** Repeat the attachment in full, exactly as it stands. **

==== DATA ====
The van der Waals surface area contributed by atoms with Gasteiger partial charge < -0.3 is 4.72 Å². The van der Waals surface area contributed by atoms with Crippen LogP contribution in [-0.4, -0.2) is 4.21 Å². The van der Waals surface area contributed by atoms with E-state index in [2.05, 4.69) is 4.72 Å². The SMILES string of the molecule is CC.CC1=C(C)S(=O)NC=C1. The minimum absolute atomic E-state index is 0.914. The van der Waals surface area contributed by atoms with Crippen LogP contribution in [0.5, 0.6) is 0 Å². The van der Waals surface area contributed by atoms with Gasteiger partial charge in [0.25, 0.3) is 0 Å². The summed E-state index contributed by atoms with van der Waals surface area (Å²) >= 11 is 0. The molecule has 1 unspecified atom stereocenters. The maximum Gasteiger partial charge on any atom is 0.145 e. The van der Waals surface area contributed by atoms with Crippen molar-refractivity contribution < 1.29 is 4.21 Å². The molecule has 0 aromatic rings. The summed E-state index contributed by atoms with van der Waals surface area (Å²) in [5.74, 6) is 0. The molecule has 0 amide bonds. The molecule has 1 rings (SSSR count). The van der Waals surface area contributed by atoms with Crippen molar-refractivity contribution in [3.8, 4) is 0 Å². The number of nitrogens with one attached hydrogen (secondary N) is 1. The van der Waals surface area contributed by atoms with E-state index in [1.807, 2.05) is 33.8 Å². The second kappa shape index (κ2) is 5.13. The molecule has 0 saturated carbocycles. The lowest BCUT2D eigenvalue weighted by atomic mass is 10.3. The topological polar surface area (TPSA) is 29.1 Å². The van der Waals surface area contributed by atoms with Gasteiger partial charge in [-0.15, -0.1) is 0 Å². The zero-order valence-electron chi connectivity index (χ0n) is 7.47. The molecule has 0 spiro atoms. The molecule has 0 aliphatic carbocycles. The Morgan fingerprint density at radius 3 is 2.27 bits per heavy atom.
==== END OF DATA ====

The van der Waals surface area contributed by atoms with Gasteiger partial charge < -0.3 is 4.72 Å². The van der Waals surface area contributed by atoms with Crippen LogP contribution in [-0.4, -0.2) is 4.21 Å². The van der Waals surface area contributed by atoms with E-state index in [2.05, 4.69) is 4.72 Å². The SMILES string of the molecule is CC.CC1=C(C)S(=O)NC=C1. The minimum absolute atomic E-state index is 0.914. The van der Waals surface area contributed by atoms with Crippen LogP contribution in [0.5, 0.6) is 0 Å². The van der Waals surface area contributed by atoms with Gasteiger partial charge in [0.25, 0.3) is 0 Å². The summed E-state index contributed by atoms with van der Waals surface area (Å²) >= 11 is 0. The molecule has 1 unspecified atom stereocenters. The maximum Gasteiger partial charge on any atom is 0.145 e. The van der Waals surface area contributed by atoms with Crippen molar-refractivity contribution < 1.29 is 4.21 Å². The molecule has 0 aromatic rings. The summed E-state index contributed by atoms with van der Waals surface area (Å²) in [5.74, 6) is 0. The molecule has 0 amide bonds. The molecule has 1 rings (SSSR count). The van der Waals surface area contributed by atoms with Crippen molar-refractivity contribution in [3.8, 4) is 0 Å². The number of nitrogens with one attached hydrogen (secondary N) is 1. The van der Waals surface area contributed by atoms with E-state index in [1.807, 2.05) is 33.8 Å². The second kappa shape index (κ2) is 5.13. The molecule has 0 saturated carbocycles. The lowest BCUT2D eigenvalue weighted by atomic mass is 10.3. The topological polar surface area (TPSA) is 29.1 Å². The van der Waals surface area contributed by atoms with Gasteiger partial charge in [-0.15, -0.1) is 0 Å². The zero-order valence-electron chi connectivity index (χ0n) is 7.47. The molecule has 0 spiro atoms. The molecule has 0 aliphatic carbocycles. The Morgan fingerprint density at radius 3 is 2.27 bits per heavy atom.